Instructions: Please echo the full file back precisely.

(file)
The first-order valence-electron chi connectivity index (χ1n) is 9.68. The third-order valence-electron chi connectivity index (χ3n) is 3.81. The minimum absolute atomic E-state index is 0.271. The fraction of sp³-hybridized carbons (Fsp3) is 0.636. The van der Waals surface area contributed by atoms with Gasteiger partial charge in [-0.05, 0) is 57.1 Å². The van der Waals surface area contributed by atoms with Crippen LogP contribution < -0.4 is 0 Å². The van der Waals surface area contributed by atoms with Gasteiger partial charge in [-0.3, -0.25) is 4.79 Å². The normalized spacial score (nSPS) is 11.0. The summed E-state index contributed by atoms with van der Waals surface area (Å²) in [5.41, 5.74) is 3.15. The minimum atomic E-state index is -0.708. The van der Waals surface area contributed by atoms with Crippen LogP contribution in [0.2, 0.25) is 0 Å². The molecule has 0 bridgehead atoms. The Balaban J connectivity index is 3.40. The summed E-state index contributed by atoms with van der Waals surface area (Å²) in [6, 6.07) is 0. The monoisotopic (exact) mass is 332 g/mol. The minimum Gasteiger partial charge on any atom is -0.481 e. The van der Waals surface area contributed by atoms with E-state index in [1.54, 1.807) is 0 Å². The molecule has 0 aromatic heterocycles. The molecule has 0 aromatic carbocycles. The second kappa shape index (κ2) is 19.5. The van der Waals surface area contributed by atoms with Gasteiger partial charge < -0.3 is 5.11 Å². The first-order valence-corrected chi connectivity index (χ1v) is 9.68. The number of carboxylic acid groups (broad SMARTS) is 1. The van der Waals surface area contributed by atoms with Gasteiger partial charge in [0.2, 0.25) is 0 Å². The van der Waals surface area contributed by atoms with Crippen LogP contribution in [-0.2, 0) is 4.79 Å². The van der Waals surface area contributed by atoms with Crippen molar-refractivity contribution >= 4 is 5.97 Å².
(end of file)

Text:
The first-order valence-electron chi connectivity index (χ1n) is 9.68. The third-order valence-electron chi connectivity index (χ3n) is 3.81. The minimum absolute atomic E-state index is 0.271. The fraction of sp³-hybridized carbons (Fsp3) is 0.636. The van der Waals surface area contributed by atoms with Gasteiger partial charge in [-0.05, 0) is 57.1 Å². The van der Waals surface area contributed by atoms with Crippen LogP contribution < -0.4 is 0 Å². The van der Waals surface area contributed by atoms with Gasteiger partial charge in [-0.3, -0.25) is 4.79 Å². The normalized spacial score (nSPS) is 11.0. The summed E-state index contributed by atoms with van der Waals surface area (Å²) in [5.41, 5.74) is 3.15. The minimum atomic E-state index is -0.708. The van der Waals surface area contributed by atoms with Crippen LogP contribution in [0.2, 0.25) is 0 Å². The molecule has 0 bridgehead atoms. The Balaban J connectivity index is 3.40. The summed E-state index contributed by atoms with van der Waals surface area (Å²) in [6, 6.07) is 0. The monoisotopic (exact) mass is 332 g/mol. The minimum Gasteiger partial charge on any atom is -0.481 e. The van der Waals surface area contributed by atoms with E-state index in [1.54, 1.807) is 0 Å². The molecule has 0 aromatic heterocycles. The molecule has 0 aromatic carbocycles. The second kappa shape index (κ2) is 19.5. The van der Waals surface area contributed by atoms with Gasteiger partial charge < -0.3 is 5.11 Å². The first-order valence-corrected chi connectivity index (χ1v) is 9.68. The number of carboxylic acid groups (broad SMARTS) is 1. The van der Waals surface area contributed by atoms with Gasteiger partial charge in [0.2, 0.25) is 0 Å². The van der Waals surface area contributed by atoms with Crippen LogP contribution in [-0.2, 0) is 4.79 Å². The van der Waals surface area contributed by atoms with Crippen molar-refractivity contribution >= 4 is 5.97 Å².